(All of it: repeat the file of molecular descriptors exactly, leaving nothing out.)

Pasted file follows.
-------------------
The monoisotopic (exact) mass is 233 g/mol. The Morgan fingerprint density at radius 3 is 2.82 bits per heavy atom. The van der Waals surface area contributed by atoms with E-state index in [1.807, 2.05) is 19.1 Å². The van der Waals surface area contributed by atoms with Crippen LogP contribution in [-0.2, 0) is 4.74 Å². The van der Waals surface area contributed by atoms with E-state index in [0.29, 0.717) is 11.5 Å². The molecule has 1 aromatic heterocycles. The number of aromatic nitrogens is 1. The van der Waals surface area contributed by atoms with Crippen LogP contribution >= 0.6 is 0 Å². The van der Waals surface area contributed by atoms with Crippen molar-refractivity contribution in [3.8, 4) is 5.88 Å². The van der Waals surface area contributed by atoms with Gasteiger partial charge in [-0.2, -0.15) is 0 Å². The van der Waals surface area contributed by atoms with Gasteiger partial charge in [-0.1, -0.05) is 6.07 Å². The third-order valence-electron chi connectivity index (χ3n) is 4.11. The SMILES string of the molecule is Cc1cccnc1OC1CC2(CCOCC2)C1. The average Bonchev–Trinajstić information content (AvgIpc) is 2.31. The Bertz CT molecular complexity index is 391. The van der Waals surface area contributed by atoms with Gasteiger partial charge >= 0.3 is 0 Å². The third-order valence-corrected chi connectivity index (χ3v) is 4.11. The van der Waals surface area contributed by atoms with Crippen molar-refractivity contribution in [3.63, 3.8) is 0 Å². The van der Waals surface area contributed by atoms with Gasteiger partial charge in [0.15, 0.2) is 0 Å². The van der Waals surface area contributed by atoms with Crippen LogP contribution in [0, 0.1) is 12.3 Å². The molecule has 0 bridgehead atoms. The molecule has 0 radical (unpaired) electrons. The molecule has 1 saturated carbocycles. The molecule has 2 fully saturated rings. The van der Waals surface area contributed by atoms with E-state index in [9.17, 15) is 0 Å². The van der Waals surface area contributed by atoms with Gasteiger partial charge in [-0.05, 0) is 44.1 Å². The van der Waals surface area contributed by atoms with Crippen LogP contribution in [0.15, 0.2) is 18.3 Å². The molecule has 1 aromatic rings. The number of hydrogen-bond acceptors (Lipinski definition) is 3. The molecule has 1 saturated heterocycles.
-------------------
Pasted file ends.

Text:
The monoisotopic (exact) mass is 233 g/mol. The Morgan fingerprint density at radius 3 is 2.82 bits per heavy atom. The van der Waals surface area contributed by atoms with E-state index in [1.807, 2.05) is 19.1 Å². The van der Waals surface area contributed by atoms with Crippen LogP contribution in [-0.2, 0) is 4.74 Å². The van der Waals surface area contributed by atoms with E-state index in [0.29, 0.717) is 11.5 Å². The molecule has 1 aromatic heterocycles. The number of aromatic nitrogens is 1. The van der Waals surface area contributed by atoms with Crippen LogP contribution >= 0.6 is 0 Å². The van der Waals surface area contributed by atoms with Crippen molar-refractivity contribution in [3.8, 4) is 5.88 Å². The van der Waals surface area contributed by atoms with Gasteiger partial charge in [-0.2, -0.15) is 0 Å². The van der Waals surface area contributed by atoms with Gasteiger partial charge in [-0.1, -0.05) is 6.07 Å². The third-order valence-electron chi connectivity index (χ3n) is 4.11. The SMILES string of the molecule is Cc1cccnc1OC1CC2(CCOCC2)C1. The average Bonchev–Trinajstić information content (AvgIpc) is 2.31. The Bertz CT molecular complexity index is 391. The van der Waals surface area contributed by atoms with Gasteiger partial charge >= 0.3 is 0 Å². The third-order valence-corrected chi connectivity index (χ3v) is 4.11. The van der Waals surface area contributed by atoms with Crippen molar-refractivity contribution in [3.63, 3.8) is 0 Å². The van der Waals surface area contributed by atoms with Gasteiger partial charge in [0.15, 0.2) is 0 Å². The van der Waals surface area contributed by atoms with Crippen LogP contribution in [0, 0.1) is 12.3 Å². The molecule has 0 bridgehead atoms. The molecule has 0 radical (unpaired) electrons. The molecule has 1 saturated carbocycles. The molecule has 2 fully saturated rings. The van der Waals surface area contributed by atoms with E-state index in [9.17, 15) is 0 Å². The van der Waals surface area contributed by atoms with Gasteiger partial charge in [-0.05, 0) is 44.1 Å². The van der Waals surface area contributed by atoms with Crippen LogP contribution in [0.15, 0.2) is 18.3 Å². The molecule has 1 aromatic rings. The number of hydrogen-bond acceptors (Lipinski definition) is 3. The molecule has 1 saturated heterocycles.